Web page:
These findings may one day help us predict who is likely to develop rheumatoid arthritis, and prevent and treat the condition in new ways.

Rheumatoid arthritis is an autoimmune condition in which the body’s immune system mistakenly attacks the lining of the joints. The condition affects 400,000 people in the UK, and leads to painful, swollen joints and reduced mobility.

This is the first time researchers have investigated how genes and bacteria may work together to lead to rheumatoid arthritis.

The review was published today in the Journal of Autoimmunity.

Why did they do this research?

We know that rheumatoid arthritis is largely inherited through certain genes, but only about a third of identical twins – who have identical genes – have matching cases of the condition. This suggests that in many cases, genes alone are not enough to lead to rheumatoid arthritis.

Researchers have also previously found differences in the oral, lung and gut bacteria of people diagnosed with rheumatoid arthritis and those without.

In this work, the team decided to review the available evidence to see how certain genetic factors and bacteria in the body – the microbiome – may lead to rheumatoid arthritis.

The work was led by Philippa Wells, a PhD student at the Department of Twin Research and Genetic Epidemiology at King’s College London.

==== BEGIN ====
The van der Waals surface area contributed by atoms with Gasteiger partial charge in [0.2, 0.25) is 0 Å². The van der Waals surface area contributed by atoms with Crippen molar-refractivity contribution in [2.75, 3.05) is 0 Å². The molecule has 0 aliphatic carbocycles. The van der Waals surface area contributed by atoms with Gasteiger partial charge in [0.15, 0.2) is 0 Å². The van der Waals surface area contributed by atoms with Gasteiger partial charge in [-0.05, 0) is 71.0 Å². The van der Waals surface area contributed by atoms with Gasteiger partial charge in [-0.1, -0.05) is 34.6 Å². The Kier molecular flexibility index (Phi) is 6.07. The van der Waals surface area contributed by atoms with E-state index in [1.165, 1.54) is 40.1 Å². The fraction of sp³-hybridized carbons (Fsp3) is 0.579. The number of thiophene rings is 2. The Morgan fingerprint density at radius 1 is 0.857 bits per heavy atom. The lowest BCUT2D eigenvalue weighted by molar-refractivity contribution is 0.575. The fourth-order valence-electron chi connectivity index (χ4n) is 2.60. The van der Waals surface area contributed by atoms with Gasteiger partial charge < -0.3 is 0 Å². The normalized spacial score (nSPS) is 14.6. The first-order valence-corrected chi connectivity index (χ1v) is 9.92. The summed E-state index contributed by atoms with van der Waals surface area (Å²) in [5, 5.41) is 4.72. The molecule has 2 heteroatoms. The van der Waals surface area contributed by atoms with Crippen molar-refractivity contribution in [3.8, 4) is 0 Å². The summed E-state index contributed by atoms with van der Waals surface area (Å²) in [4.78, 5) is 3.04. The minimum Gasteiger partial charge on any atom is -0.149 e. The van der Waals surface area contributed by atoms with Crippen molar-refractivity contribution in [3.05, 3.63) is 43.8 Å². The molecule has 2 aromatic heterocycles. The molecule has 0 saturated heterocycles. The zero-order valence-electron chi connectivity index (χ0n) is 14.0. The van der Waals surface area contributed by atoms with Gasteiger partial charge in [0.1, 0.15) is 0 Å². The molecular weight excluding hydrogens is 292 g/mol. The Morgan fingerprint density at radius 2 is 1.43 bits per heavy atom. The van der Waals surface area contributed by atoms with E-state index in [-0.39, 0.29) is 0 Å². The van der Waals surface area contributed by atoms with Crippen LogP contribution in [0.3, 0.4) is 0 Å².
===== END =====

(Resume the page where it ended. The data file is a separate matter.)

What did they find?

The team analysed many previous studies that looked at how genes and the microbiome were linked with rheumatoid arthritis.

Based on their analysis, the researchers suggested that certain genes to do with the immune system are the key link between genes, the microbiome and rheumatoid arthritis.

Genes largely determine how the immune system behaves. The researchers proposed that the immune system then responds inappropriately to certain bacteria in the body, which ultimately leads to the immune system mistakenly attacking the joints.

What does this mean?

This is the first time researchers have investigated how interactions between genes and bacteria may lead to rheumatoid arthritis.

In the future, we may be able to use the microbiome to predict whether and when someone might develop rheumatoid arthritis. Researchers could also develop treatment strategies for the condition that work through targeting bacteria in the body.

Researcher Philippa Wells explained:

“These methods let us investigate what is happening with the microbiome before onset of rheumatoid arthritis, as well as unpicking what influences the microbiome differences we see in people with rheumatoid arthritis.

“From that, we can gain insight in to the direction of influence, i.e whether changes in the microbiome cause rheumatoid arthritis or vice versa, and get a clearer idea of the underlying biology.

“This will be important groundwork for future clinically focused studies.”

What’s the next step?

In their paper, the researchers stress that it will be important to understand the effect of current rheumatoid arthritis medication on the microbiome.